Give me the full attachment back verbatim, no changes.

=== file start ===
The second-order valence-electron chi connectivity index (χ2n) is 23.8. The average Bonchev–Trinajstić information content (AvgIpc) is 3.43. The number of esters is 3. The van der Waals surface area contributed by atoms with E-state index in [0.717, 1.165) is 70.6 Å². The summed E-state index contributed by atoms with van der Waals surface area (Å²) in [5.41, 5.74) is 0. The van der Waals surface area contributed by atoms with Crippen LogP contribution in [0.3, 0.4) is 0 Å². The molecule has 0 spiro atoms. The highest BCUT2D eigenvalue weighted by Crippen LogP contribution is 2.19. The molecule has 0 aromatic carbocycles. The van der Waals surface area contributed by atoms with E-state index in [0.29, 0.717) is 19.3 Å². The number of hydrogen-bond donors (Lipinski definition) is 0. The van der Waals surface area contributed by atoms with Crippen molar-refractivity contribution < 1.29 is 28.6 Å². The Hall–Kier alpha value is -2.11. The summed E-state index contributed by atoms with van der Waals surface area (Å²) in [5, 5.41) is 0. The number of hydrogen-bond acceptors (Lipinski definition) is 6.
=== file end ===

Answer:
The second-order valence-electron chi connectivity index (χ2n) is 23.8. The average Bonchev–Trinajstić information content (AvgIpc) is 3.43. The number of esters is 3. The van der Waals surface area contributed by atoms with E-state index in [0.717, 1.165) is 70.6 Å². The summed E-state index contributed by atoms with van der Waals surface area (Å²) in [5.41, 5.74) is 0. The van der Waals surface area contributed by atoms with Crippen LogP contribution in [0.3, 0.4) is 0 Å². The molecule has 0 spiro atoms. The highest BCUT2D eigenvalue weighted by Crippen LogP contribution is 2.19. The molecule has 0 aromatic carbocycles. The van der Waals surface area contributed by atoms with E-state index in [0.29, 0.717) is 19.3 Å². The number of hydrogen-bond donors (Lipinski definition) is 0. The van der Waals surface area contributed by atoms with Crippen molar-refractivity contribution < 1.29 is 28.6 Å². The Hall–Kier alpha value is -2.11. The summed E-state index contributed by atoms with van der Waals surface area (Å²) in [5, 5.41) is 0. The number of hydrogen-bond acceptors (Lipinski definition) is 6.